Political and Social Movements
When did the American suffragist movement begin?
In the 1840s American women began organizing and, in increasing numbers, demanding the right to vote. The movement was started by women who sought social reforms, including outlawing slavery, instituting a national policy of temperance (abstinence from alcoholic beverages), and securing better work opportunities and pay. These reformers soon realized that in order to make change they needed the power of the vote.
Among the leaders of the suffragist movement was feminist and reformer Elizabeth Cady Stanton (1815–1902). She joined with antislavery activist Lucretia Mott (1793–1880) to organize the first women’s rights convention in 1848 in Seneca Falls, New York, launching the woman suffragist movement. In 1869 Stanton teamed with Susan B. Anthony (1820–1906) to organize the National Woman Suffrage Association. That same year, another group was formed: the American Woman Suffrage Association, led by women’s rights and antislavery activist Lucy Stone (1818–1893) and her husband Henry Brown Blackwell (1825–1909). In 1870 the common cause of the two groups was strengthened by the passage of the Fifteenth Amendment, which gave all men, regardless of race, the right to vote. When the two organizations joined forces in 1890, they formed the National American Woman Suffrage Association (NAWSA).
The founders of the American women’s movement were followed by a new generation of leaders, which included Stanton’s daughter, Harriot Eaton Blatch (1856–1940), as well as Alice Paul (1885–1977), who founded the organization that became the National Woman’s Party, and organizer and editor Lucy Burns (1879–1966), who worked closely with Paul.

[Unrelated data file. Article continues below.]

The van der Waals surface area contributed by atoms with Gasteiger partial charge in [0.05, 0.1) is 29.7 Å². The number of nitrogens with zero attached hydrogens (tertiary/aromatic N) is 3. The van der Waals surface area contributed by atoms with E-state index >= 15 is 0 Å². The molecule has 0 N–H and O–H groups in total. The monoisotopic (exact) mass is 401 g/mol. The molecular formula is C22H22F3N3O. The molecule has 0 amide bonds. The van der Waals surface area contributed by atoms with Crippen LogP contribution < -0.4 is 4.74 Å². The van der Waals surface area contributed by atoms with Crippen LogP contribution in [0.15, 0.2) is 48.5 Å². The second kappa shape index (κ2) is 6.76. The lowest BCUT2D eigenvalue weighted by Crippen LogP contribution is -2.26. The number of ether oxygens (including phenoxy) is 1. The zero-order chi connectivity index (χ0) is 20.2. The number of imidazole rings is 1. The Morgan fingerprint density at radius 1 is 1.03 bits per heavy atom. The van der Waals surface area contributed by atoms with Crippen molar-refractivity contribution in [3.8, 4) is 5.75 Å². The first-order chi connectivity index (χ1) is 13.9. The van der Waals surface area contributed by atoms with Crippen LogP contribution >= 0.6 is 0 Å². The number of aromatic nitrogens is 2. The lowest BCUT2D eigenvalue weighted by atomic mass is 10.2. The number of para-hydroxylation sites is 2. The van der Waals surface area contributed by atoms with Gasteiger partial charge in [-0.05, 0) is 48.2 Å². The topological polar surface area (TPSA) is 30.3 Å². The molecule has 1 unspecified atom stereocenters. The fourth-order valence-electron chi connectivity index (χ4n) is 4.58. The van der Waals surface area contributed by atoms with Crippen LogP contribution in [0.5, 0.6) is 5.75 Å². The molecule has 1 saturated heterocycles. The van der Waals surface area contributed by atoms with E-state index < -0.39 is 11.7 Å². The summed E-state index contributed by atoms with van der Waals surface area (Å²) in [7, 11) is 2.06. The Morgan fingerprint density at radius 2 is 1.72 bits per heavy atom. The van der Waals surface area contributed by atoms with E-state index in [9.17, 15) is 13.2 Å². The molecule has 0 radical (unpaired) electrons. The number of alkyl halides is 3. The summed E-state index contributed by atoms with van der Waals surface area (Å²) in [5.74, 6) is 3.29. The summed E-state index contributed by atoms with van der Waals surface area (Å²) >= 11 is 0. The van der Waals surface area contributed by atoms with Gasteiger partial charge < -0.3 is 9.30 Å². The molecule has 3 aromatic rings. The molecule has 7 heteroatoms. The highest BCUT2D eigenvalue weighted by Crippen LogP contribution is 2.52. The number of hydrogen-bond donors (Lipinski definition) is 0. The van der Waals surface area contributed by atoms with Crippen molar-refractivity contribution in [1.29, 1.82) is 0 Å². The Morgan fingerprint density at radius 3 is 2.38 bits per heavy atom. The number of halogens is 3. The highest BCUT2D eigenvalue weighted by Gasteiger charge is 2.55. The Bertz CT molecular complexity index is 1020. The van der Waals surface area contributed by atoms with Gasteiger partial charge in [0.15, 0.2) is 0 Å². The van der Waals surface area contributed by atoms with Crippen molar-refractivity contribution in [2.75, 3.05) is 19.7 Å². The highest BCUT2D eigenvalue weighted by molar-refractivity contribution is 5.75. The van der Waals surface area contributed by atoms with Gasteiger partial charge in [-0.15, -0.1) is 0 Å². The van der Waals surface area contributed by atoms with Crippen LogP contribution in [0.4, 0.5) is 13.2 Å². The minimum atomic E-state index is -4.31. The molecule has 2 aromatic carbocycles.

The suffragists appealed to middle-class and working-class women, as well as to students and radicals. They waged campaigns at the state level, distributed literature, organized meetings, made speeches, and marched in parades. They also lobbied federal legislators, picketed, and chained themselves to the White House fence. When jailed, many resorted to hunger strikes and were sometimes met with cruel treatment. The suffragists’ fight was a fierce one; the opposition played on the widespread belief that if given the right to vote, women would neglect the traditional duties of wife and mother.
The movement gained strength during World War I (1914–18). As men went off to fight the war in Europe, the women at home demonstrated themselves to be intelligent and involved citizens in the life of the country. A wartime suffragist poster declared in one long column, “As a war measure, the country is asking of women service as … farmers, mechanics, nurses, doctors, munitions workers, mine workers, yeomen, gas makers, bell boys, messengers, conductors, motormen, army cooks, telegraphers, ambulance drivers, advisors to the council of national defense,” and in another short column it stated, “As a war measure, women are asking of the country … the vote.” By 1918 support for woman suffrage was broad. That year Congress proposed a constitutional amendment stating that the “right of citizens of the United States to vote shall not be denied or abridged by the United States or by any State on account of sex.” It was passed, as the proposed Nineteenth Amendment, in the House in 1918 and in the Senate in 1919. The amendment was approved by the required number of state legislatures on August 18, 1920, when Tennessee ratified it.